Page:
State of the Unemployed Union

Gain & Loss | October 26, 2009

Nearly one year ago I lost what was the best job I had ever had. I was an assistant for an independent portfolio management firm, working in a team of three assistants who served five managers. My job could best be described as three jobs in one – Information Systems Management, Administrative Assistance, and Customer Service. The pace was fast, the days varied, and the tension ran so high we had an in-house blood pressure machine. I loved every minute of it.

 Let me take you back to the beginning. I had been with a small trust company for a couple of years when it went out of business. I had enjoyed a great relationship with my superiors and co-workers, loved the work I was doing, and had hoped for a long career with this company. Instead, I ended up helping the company close up shop after its sale to a bank.

 This loss left me feeling all right, actually. I was satisfied with my job performance and confident in my skills. I had interviewed with several companies, optimistic that my next position would be the long-lasting professional relationship I had been waiting for. Two short months later I secured a job assisting the branch manager of a life insurance company.

 Six days into that job I received a phone call from an owner of one of the other companies with which I had interviewed. He asked me to come in for a second interview. While I was thrilled with the invitation, I politely declined, indicating that I had already begun employment with another company. He persisted, telling me that they had been hoping to offer the position to me during that second interview, describing to me the compensation package in detail. It was an offer I could not refuse. I accepted immediately.

 The following day I signed and faxed the acceptance letter for this new position. All I had to do was wait to hear back from the hiring manager for my start date. I held my breath and continued my workday at the life insurance company as normally as possible.

 On the morning of my eighth day at the life insurance company the hiring manager called me just as I was leaving for work. My start date would be the following Monday. I told him joyfully that I would see him then. Then I solemnly went to work what would be my last day at the life insurance company.

 About two hours into the day I requested a private meeting with the branch manager. I don’t know whether he suspected anything as he was busy readying for an out of town business trip. He closed his office door, we sat down, and I gave him my two week notice. He said he understood why I had accepted the other position. I had a family to help support and I would have been a fool to refuse the compensation I had been offered. However, he did ask me to leave immediately, as he would have to quickly replace me. I packed up my things and left smiling, knowing that I was looking toward a better future.

Eight months into this new job, two of the owners asked to meet with me privately. They immediately got down to business. I was a wonderful person, they explained, and they really liked me, but economic conditions dictated that cuts be made and they had to let me go.

 My head spun. I cried openly. I had loved that job with all my heart. I liked my co-workers, had the respect of my superiors, loved the clients, and enjoyed the work I was doing. This was supposed to be “the” job. The company I would grow with and eventually retire from. But it was not to be.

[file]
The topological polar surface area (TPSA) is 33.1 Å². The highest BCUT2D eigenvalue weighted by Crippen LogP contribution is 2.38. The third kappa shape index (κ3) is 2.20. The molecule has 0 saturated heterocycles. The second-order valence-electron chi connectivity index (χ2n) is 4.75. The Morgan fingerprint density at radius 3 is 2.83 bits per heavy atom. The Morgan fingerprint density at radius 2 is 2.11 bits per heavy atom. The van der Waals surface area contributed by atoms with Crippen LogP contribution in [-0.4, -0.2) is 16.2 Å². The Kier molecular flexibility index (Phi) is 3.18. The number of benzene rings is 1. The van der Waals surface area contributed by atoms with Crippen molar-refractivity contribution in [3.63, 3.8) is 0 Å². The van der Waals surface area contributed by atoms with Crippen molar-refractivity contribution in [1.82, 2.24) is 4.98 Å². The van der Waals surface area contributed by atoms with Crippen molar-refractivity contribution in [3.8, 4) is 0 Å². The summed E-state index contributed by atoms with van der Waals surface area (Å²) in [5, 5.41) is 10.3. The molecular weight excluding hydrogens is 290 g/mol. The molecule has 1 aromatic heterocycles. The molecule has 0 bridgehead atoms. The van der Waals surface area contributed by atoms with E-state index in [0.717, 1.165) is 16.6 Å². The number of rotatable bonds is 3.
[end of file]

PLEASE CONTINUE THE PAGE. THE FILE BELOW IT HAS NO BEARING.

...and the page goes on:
This job loss, unlike the previous two, left me in a deep depression. I felt lacking in every respect even though my bosses had told me that they really liked me. It wasn’t a decision that they had wanted to make. It had been coming on for some time.

 I had been suspicious for several months. The market was spiraling downward, banks were failing, and clients were scared and pulling up stakes. I had access to the reports containing assets under management data. I saw with my own eyes the effect the economy was having on this wonderful company. I even expressed my concern to one of the owners three months before I had been let go and he assured me that the company was doing everything possible to maintain itself, that they had seen down times before and never cut personnel to stay afloat. They held the family together, battened down the hatches, sailed the rough seas together until those seas calmed. I had no need to worry.

 So I didn’t worry. Then reality hit and I was out of a job. I immediately updated my resume and references. I posted my updated resume on every online job search site I could find. I signed up with several staffing agencies. Each assured me that my skills and qualifications would grant me a new job soon. I had great skill to offer and my references were excellent. “Don’t worry. You’ve got what employers are looking for right now.” But there were no phone calls. No requests for interviews.

 My depression deepened. I would get the kids off to school and go back to bed. Watch television and answer online job ads for two hours and go back to bed. I sat on the couch for three months until my husband made me join a gym just to get me out of the house and into some sort of routine.

 I kept on keeping on, but the phone did not ring for months. Working out regularly at the gym, however, did begin to ease the depression. Nearly one year later I am still unemployed. But the phone has recently begun to ring.

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1 Comment »

  1. […] a post called Gain & Loss Nearly one year ago I lost what was the best job I had ever had… Eight months into this job, […]

    Pingback by EconomyBeat.org - user-generated content about the economy » Blog Archive » One year unemployed – Part II — December 14, 2009 @ 7:33 pm


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